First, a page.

Here, at last, is a mention of some short stories that I have been reading. You will, perhaps, recall that on 16 March I provided an official history of the short story, closely followed (on 17 March) by the true history of same. And I said then that those pieces were provided as a preliminary to further discussion of the short-story art. So here's the first bit of further discussion.
Patrick McGrath is an English writer. He was born in London but grew up near Broadmoor Hospital, which is effectively a prison for the criminally insane. The patients who are sent there are the kind of people who kill their friends for fun and eat them for dinner. With such a childhood it is perhaps unsurprising that McGrath writes rather peculiar short stories.
McGrath's collection entitled Blood and Water contains some fine pieces. But be warned -- again -- that they are a bit on the dark side, at best. They are described by some reviewers as Gothic; which, I guess, means not out-and-out horror stories, but stories which are odd, peculiar, and vaguely disturbing without being disgusting (most of the time, anyway).
We begin with a story called The Angel, which is set on the Bowery, and which involves, as you would expect, an angel as one of the characters. A number of other stories also have a US background, which as far as I can tell is faultless.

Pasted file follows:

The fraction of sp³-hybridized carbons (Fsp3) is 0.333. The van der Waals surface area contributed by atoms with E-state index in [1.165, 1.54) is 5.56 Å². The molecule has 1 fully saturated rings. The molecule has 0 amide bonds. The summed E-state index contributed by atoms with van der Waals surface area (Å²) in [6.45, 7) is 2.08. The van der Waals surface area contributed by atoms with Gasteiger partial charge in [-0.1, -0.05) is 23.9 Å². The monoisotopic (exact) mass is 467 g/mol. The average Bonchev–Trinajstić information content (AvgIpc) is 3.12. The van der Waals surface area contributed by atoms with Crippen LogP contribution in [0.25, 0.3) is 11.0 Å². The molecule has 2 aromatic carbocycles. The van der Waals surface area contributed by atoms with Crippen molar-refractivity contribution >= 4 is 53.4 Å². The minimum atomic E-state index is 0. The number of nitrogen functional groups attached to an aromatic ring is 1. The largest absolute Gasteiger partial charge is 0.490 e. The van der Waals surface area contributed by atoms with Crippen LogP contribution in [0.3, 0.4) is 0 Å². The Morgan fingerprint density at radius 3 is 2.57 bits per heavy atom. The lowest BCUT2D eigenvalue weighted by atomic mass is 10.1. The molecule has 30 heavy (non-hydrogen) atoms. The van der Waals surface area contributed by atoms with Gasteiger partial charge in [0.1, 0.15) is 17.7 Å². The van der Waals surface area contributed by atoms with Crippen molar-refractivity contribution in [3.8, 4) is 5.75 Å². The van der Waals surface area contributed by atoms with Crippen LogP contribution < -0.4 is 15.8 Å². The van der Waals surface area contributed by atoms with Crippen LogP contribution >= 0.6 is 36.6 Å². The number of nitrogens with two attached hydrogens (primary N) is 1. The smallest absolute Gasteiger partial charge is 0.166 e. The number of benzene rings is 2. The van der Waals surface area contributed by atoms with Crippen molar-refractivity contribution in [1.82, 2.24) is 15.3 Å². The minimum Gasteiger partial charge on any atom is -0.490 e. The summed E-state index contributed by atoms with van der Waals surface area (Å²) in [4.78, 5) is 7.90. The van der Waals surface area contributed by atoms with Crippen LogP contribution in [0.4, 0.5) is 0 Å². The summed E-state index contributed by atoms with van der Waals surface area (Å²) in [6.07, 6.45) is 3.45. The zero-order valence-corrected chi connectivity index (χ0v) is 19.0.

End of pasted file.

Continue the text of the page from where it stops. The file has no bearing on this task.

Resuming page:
A little further on in the collection, we have a story called The Black Hand of the Raj. This is set in India about a hundred years ago, and -- I kid you not -- it concerns a number of blameless, clean-living English chaps who end up with a hand growing out of the top of their head. Shocking bad luck, really, but then what can you expect if you live in foreign parts?
Towards the end of McGrath's book, The Boot's Tale is unusual in that it is told from the point of view of an old boot -- yes, the kind you wear on your foot. And it is as black a tale as you are ever likely to come across. The events occur post a nuclear holocaust, and I advise you not to read it either shortly before or shortly after a meal. Note: when I say this story is black, I mean it is middle of a moonless night, sixty feet underground in a cave in the middle of a thick primeval forest kind of dark.
And the last story, the title tale, features a knight of the realm, no less, who ends up being committed to Broadmoor Lunatic Asylum , as it was known in those days.
In addition to his short stories, McGrath has also written a number of novels. I have only read one of these -- Asylum. As its title suggests, this is set in what used to be called a lunatic asylum (and guess which institution it is based on).
Asylum is not only competent but is unusually well written (if we ignore the author's occasional practice of dividing two sentences with a comma). Why then do I hesitate to recommend it?
Well, for one thing the author tells us on the first page that he has a sad story to tell, and it's true; and I'm not all that keen on sad stories. For my money the book is a bit slow-moving and, up to a point, predictable. But it is certainly full of insights into the kind of madness which expresses itself as sexual obsession and passionate love.
By the look of things, Asylum is being made into a film, with a script by McGrath himself. He is married, by the way, to the actress Maria Aitken.